Foreign policy in the next Bush administration threatens to be more of the same. On Monday, President Bush named Condoleezza Rice as his replacement for Colin Powell as the United States secretary of state. Rice, soon likely to be "America's face to the world," was a seriously flawed national security advisor; The Washington Post points out that "many experts consider her one of the weakest national security advisers in recent history in terms of managing interagency conflicts." She is, however, a constant, loyal, dedicated Bush devotee, ready to work on "behalf of a boss whose sentences she can finish, and who trusts her totally to carry out his wishes." The following is a sampling of commentary in response to the Rice nomination from newspapers around the world.
"With Rice or another hawk at the helm of the State Department, the relationship with Europe will be vulnerable. After his victory President Bush promised that the old feuds would be solved and that there is room for a new trans-Atlantic dialogue. Bush's announcement that he will come to the EU and NATO in February seemed to confirm that intention. Let's wait and see. … If Bush really wants to enhance the unity in his cabinet and continue to follow the old course, a hawk will strengthen that cabinet–rather than weaken it. In that case, however, it will become immediately clear that the next four years will also be years of conflict and as difficult as the first four years under Bush."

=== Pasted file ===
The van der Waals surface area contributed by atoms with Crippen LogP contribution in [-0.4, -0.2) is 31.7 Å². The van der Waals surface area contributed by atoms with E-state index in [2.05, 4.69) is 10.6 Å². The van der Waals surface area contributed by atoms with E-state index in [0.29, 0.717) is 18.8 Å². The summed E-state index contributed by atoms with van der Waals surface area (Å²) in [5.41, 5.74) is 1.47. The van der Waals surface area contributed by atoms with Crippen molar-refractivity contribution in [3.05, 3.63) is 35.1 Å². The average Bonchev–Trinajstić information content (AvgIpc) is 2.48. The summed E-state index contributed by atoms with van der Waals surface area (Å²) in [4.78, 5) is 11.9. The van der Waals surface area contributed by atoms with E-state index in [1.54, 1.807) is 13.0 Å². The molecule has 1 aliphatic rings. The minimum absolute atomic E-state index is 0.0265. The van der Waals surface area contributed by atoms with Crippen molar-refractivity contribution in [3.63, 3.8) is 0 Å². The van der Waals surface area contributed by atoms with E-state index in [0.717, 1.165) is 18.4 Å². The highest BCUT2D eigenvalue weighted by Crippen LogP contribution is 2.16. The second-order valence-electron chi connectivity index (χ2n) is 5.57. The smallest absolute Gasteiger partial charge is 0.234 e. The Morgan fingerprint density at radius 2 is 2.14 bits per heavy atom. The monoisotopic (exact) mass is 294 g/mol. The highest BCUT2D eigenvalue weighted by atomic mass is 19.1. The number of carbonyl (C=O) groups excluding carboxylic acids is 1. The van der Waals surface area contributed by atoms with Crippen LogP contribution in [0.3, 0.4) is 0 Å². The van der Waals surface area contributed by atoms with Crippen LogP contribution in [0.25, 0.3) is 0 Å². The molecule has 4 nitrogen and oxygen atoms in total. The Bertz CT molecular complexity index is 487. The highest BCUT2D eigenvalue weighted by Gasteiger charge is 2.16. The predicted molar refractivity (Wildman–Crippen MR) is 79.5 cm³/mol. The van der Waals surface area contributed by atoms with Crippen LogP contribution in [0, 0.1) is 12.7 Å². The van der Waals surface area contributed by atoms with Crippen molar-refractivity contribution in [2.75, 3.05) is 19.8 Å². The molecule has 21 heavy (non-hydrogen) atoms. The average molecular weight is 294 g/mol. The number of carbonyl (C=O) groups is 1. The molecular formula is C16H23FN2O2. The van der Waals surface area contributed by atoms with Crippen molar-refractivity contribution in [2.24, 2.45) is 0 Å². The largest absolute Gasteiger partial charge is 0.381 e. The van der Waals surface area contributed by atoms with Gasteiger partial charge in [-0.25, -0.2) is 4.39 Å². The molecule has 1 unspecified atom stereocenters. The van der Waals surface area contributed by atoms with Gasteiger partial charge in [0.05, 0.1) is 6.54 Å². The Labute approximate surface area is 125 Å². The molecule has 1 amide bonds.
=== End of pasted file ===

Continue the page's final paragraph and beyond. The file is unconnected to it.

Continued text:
Jean Vanempten, De Tijd, November 16, 2004
"Surprisingly little is known about where [Rice] stands on the political spectrum between the hawkish Vice-President, Dick Cheney, and the more moderate, multilaterally minded Colin Powell, whom she will succeed. She inclined at times to the one, at times to the other. Crystal clear, by contrast, is her closeness to the President. … Closeness to the White House will be of enormous advantage to the new Secretary as she emerges from relative obscurity, at least on the international stage, into the glare of heading one of a superpower's great offices of state. There, she will have to hold her own before Congress and with the wily big beasts of the first Bush administration, Dick Cheney and Donald Rumsfeld, the Secretary of Defense. In an arena of that size she has yet to prove herself."